Arizona State Museum by Dennis Nendza, 2010
The GFR Center for Tapestry Studies, Inc., has recently transformed into the newly formed Gloria F. Ross Tapestry Program at the University of Arizona, Tucson. Our staff energies and activities remain strong. The Center’s corporate assets have been transferred to the University of Arizona Foundation on behalf of this new entity, now an integral part of the University and still located on campus in the Arizona State Museum (ASM). This required detailed and protective legal arrangements with the New York State Attorney General, the Arizona Corporation Commission, the University’s Board of Regents, and the GFR Center’s Board of Trustees.


The mission of the new GFR Tapestry Program remains identical to that of the original Center: to foster the creative practice and cultural study of tapestry, handwoven worldwide from ancient to modern times. The GFR Tapestry Program remains devoted to research and public programming,” says program director Ann Hedlund.

We extend our deep appreciation to the Gloria F. Ross Trust in New York, for its sustaining support for the past twelve years. We are grateful to the GFR Center’s former Board of Trustees, who worked through the process of corporate dissolution and who were always ready to remind us of our more important goals—to continue sharing the wonderful world of textiles with as many people as possible. Thank you to Alice Zrebiec, Ramona Sakiestewa, Susan Brown McGreevy, and Margi Fox, outgoing (and outstanding!) trustees. Thanks also to Ann Bookman, Archie Brennan, Helena Hernmarck, Hal Einhorn, Lotus Stack, and Sue Walker, who were extremely helpful and encouraging during previous board terms. We are very grateful to our past Associates, who supported our many programs through your membership during the past twelve years.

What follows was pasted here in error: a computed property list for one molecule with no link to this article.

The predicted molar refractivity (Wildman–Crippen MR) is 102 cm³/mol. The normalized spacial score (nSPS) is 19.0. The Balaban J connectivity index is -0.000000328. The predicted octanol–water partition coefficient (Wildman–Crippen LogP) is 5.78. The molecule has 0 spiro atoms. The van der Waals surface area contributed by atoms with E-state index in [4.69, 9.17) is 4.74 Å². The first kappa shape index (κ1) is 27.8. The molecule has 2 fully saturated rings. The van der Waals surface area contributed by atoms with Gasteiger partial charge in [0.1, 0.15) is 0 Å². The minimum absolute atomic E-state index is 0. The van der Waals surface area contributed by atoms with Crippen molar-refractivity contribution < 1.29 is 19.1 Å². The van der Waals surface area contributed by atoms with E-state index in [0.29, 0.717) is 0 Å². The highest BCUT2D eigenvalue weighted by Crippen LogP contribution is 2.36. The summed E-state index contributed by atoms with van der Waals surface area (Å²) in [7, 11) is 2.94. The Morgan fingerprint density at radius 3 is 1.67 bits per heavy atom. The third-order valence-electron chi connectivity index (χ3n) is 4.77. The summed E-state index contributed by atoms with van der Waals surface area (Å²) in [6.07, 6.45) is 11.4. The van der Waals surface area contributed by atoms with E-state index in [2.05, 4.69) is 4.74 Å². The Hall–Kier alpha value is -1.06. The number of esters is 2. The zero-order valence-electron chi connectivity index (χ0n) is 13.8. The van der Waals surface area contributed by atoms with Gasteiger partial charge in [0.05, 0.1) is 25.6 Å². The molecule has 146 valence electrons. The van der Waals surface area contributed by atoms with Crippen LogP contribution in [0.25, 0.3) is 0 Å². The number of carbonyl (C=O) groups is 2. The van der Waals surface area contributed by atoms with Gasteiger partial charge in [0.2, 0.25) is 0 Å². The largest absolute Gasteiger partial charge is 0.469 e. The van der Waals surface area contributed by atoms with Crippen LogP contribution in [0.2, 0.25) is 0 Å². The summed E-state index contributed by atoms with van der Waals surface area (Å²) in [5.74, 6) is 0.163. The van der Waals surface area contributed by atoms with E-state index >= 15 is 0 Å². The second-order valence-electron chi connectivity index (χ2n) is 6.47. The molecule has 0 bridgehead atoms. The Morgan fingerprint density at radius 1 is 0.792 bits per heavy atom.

In the meantime, our five-year project to produce a major book, Gloria F. Ross and Modern Tapestry, is in the design phase. Yale University Press currently lists the book, due out in fall 2010, in its online catalogue. Watch for more about this soon!

Illustration: Arizona State Museum, 2010. Photo by Dennis Nendza.

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